Editorial: A dearth of candidates

Non-competitive local races are a threat to democracy and to healthy debate of important issues

With just 12 days remaining before the Aug. 15 extended filing deadline for candidates running for City Council and Board of Education, the November school board election is in danger of being cancelled entirely and the City Council race is looking uninspired.

The school board situation is particularly disturbing, in light of the fact that the last election in 2009 was cancelled when only the two incumbents ran for re-election. The last contested election was five years ago, unprecedented for a community in which the school system and the education and welfare of our kids are so highly valued.

It's certainly not due to overwhelming satisfaction with the status quo. There is no lack of critics of both the school board and the City Council. Vigorous and at times acrimonious debate has occurred in the community over many issues, ranging from the new school calendar to city approval of new development in excess of zoning limits.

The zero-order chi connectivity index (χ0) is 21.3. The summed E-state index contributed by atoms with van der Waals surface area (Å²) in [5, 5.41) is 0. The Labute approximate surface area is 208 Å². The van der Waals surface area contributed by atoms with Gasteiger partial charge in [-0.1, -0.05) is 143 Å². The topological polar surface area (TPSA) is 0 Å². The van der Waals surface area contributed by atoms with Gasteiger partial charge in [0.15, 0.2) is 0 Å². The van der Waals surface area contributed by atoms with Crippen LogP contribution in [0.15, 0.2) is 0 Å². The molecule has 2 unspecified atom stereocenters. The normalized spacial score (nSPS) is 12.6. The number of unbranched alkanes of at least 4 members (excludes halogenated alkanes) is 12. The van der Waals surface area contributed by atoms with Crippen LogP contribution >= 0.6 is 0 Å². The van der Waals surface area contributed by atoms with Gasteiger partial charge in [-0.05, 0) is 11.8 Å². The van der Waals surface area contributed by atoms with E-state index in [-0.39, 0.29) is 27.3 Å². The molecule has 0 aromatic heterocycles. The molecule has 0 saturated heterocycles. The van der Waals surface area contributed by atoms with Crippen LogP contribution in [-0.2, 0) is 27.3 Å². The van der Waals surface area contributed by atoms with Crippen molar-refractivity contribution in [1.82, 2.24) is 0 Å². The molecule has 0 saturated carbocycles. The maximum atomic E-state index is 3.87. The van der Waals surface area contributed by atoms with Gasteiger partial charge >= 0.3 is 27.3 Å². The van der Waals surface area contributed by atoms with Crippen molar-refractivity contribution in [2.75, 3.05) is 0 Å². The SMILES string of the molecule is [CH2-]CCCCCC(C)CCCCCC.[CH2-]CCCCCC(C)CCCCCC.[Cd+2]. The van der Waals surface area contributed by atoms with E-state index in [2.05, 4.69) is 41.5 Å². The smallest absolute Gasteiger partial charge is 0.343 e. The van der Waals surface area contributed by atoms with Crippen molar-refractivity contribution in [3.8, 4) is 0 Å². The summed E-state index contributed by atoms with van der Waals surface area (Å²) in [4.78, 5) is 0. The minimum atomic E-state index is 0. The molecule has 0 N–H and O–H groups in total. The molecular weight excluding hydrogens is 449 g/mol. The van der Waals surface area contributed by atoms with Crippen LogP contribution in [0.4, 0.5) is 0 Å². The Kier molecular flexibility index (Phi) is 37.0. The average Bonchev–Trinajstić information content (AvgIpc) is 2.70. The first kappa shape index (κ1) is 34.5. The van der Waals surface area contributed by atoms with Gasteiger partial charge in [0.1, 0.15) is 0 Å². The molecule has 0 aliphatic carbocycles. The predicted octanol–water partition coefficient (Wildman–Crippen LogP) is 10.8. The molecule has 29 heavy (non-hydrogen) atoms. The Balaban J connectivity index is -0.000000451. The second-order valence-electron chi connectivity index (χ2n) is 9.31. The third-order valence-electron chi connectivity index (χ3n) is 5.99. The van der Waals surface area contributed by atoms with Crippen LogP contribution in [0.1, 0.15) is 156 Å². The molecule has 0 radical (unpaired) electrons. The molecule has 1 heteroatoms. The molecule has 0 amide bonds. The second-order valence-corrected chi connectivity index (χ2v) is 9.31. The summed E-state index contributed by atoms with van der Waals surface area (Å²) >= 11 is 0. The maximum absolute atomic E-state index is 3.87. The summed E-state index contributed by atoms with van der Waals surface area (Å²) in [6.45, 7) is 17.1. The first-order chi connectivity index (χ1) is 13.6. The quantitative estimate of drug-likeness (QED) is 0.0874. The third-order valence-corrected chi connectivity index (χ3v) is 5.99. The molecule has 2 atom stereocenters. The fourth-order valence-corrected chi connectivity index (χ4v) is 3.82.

The City Council election offers two open seats due to the decisions by Yiaway Yeh and Sid Espinosa not to seek second terms. Incumbents Greg Schmid and Pat Burt, finishing their first terms, have both announced they will run for re-election.

Former councilmember and termed-out county supervisor Liz Kniss and attorney Marc Berman were the only additional candidates until this week, when three unsuccessful previous candidates, Tim Gray, Mark Weiss and Victor Frost either filed or took out papers to run.

If no others step forward to file, that means that Kniss and Berman will face opposition from three candidates who have not previously been able to win any significant support in the community.

Especially with the loss of Espinosa and Yeh, the two youngest members of the council, we would hope for additional qualified candidates in the race. There are many Palo Alto residents who have served on commissions or in advisory positions and who are capable of stepping up to the council, and we hope to see a few more of those faces come forward in the next two weeks.